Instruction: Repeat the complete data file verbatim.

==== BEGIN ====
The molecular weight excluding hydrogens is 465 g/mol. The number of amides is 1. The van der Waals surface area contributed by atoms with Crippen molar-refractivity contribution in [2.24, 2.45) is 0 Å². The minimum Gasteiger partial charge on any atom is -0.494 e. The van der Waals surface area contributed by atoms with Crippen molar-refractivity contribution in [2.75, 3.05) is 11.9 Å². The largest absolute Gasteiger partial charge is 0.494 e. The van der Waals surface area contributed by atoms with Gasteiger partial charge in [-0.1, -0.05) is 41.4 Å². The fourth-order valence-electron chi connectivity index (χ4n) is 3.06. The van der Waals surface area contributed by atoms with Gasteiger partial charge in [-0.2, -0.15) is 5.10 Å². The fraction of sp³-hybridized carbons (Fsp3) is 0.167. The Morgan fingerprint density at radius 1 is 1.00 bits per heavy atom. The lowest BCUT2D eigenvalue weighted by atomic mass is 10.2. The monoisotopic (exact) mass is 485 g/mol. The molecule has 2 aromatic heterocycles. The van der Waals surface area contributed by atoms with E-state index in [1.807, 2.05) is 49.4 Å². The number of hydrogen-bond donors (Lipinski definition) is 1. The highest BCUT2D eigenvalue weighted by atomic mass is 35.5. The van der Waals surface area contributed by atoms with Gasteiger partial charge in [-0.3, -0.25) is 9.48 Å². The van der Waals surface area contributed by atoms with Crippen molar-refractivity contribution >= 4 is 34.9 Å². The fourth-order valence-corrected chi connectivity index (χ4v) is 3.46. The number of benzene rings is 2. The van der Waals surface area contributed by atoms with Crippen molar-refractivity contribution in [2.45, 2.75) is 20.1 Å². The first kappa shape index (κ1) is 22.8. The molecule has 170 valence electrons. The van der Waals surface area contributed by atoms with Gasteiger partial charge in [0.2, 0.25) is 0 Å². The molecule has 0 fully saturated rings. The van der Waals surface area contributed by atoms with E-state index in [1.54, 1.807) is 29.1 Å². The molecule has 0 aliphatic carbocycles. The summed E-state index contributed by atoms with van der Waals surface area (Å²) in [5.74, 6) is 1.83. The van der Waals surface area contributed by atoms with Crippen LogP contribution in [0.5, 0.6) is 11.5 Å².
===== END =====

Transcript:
The molecular weight excluding hydrogens is 465 g/mol. The number of amides is 1. The van der Waals surface area contributed by atoms with Crippen molar-refractivity contribution in [2.24, 2.45) is 0 Å². The minimum Gasteiger partial charge on any atom is -0.494 e. The van der Waals surface area contributed by atoms with Crippen molar-refractivity contribution in [2.75, 3.05) is 11.9 Å². The largest absolute Gasteiger partial charge is 0.494 e. The van der Waals surface area contributed by atoms with Gasteiger partial charge in [-0.1, -0.05) is 41.4 Å². The fourth-order valence-electron chi connectivity index (χ4n) is 3.06. The van der Waals surface area contributed by atoms with Gasteiger partial charge in [-0.2, -0.15) is 5.10 Å². The fraction of sp³-hybridized carbons (Fsp3) is 0.167. The Morgan fingerprint density at radius 1 is 1.00 bits per heavy atom. The lowest BCUT2D eigenvalue weighted by atomic mass is 10.2. The monoisotopic (exact) mass is 485 g/mol. The molecule has 2 aromatic heterocycles. The van der Waals surface area contributed by atoms with E-state index in [1.807, 2.05) is 49.4 Å². The number of hydrogen-bond donors (Lipinski definition) is 1. The highest BCUT2D eigenvalue weighted by atomic mass is 35.5. The van der Waals surface area contributed by atoms with Gasteiger partial charge in [-0.3, -0.25) is 9.48 Å². The van der Waals surface area contributed by atoms with Crippen molar-refractivity contribution >= 4 is 34.9 Å². The fourth-order valence-corrected chi connectivity index (χ4v) is 3.46. The number of benzene rings is 2. The van der Waals surface area contributed by atoms with Crippen molar-refractivity contribution in [2.45, 2.75) is 20.1 Å². The first kappa shape index (κ1) is 22.8. The molecule has 170 valence electrons. The van der Waals surface area contributed by atoms with Gasteiger partial charge in [0.2, 0.25) is 0 Å². The molecule has 0 fully saturated rings. The van der Waals surface area contributed by atoms with E-state index in [1.54, 1.807) is 29.1 Å². The molecule has 0 aliphatic carbocycles. The summed E-state index contributed by atoms with van der Waals surface area (Å²) in [5.74, 6) is 1.83. The van der Waals surface area contributed by atoms with Crippen LogP contribution in [0.5, 0.6) is 11.5 Å².